Despite the core goal of integration, the academic innovation and success of magnets have made them a huge draw for students and parents of all races and parts of the district seeking a nontraditional education.
Karen Bender of Tarzana toured Millikan last week, where her son will be applying next year for sixth grade. Daughter Josie, a dancer, has thrived during her three years at Millikan, Bender said, and she wants the same experience for Josh.
"It's an awesome school," she said. "They deal with the whole person - academics, performance, ethics. They pay attention to it all."
Those kinds of comments are common among parents of magnet students. They rave about the enthusiastic teachers, the challenging curriculum, the unlimited opportunities extended to their children.
Goodman is behind the wine-and-cheese parties for prospective Cleveland High parents, where she explains the magnet program that made "citizens of the world" of her son and his older sister, who is now enrolled at the University of California at Berkeley.
"It taught them to think critically and to self-reflect," Goodman said. "They learned information and how to synthesize it and think it through in a critical way that they're smarter for it."
As united as advocates are in their support of magnets, they also are outspoken about the need to expand the programs.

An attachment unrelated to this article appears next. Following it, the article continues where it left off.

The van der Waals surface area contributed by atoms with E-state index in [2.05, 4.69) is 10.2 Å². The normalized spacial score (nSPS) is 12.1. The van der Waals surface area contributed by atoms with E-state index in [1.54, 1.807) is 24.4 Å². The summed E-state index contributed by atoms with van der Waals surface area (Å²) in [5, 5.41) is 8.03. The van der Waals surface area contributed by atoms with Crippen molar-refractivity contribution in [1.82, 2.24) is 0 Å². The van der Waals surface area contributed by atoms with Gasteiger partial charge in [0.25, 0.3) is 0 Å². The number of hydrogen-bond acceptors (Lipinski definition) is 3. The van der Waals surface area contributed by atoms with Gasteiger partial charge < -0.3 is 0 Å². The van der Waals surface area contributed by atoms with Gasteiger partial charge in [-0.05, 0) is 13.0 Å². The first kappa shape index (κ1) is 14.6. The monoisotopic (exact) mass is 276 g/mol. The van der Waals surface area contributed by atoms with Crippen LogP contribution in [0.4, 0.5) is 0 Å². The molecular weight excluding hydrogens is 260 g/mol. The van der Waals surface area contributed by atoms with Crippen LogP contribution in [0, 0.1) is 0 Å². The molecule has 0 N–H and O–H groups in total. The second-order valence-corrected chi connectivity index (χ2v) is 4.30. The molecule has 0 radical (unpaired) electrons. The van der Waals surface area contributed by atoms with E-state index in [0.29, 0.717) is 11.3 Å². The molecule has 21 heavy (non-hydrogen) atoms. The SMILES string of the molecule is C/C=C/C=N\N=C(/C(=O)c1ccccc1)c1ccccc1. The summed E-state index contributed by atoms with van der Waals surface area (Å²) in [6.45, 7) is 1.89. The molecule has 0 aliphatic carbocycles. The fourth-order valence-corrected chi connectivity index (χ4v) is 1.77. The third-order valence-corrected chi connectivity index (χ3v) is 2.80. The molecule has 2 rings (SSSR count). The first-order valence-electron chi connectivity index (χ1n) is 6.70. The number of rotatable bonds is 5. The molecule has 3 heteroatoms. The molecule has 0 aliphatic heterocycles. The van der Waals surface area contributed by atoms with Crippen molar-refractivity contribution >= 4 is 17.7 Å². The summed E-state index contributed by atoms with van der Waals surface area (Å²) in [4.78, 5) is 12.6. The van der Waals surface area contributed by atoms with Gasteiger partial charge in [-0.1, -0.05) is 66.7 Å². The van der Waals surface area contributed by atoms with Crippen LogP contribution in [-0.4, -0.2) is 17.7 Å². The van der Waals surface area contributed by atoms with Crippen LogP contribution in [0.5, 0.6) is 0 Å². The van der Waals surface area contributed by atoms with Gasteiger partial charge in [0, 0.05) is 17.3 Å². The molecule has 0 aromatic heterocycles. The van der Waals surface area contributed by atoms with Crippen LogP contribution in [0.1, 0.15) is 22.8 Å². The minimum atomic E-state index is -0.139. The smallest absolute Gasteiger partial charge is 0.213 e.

King suggested that vacant seats on campuses shared by magnet and traditional students could be utilized for specialized program like NoHo's highly gifted magnet, the only high school in the district for students with IQs topping 145.
School board member Steve Zimmer said he is working on a resolution he hopes to introduce this month that would increase the number of magnet seats and more equitably distribute them across the 710-square-mile district.
"If there are 200 gifted-magnet seats in the Westside, there should be 200 gifted-magnet seats in South L.A.," said Zimmer, whose district straddles the Valley and West Los Angeles.
Superintendent John Deasy said he is committed to the magnets, and would like to shift money from less-successful programs to increase enrollment in the specialized programs.
"There's a reason these are called the jewels of the district," he said. "It's because they are."
Jennifer Macon is in her first year as coordinator of the humanities magnet at Cleveland High, where she's been a teacher for 13 years. She voiced the sentiment expressed by other magnet advocates about the infectious effects of the programs.
"The magnet teachers here love to learn and create lessons that impart that love," she said. "We've created a culture and community of learning that sweeps into the hallway and into all of the classrooms.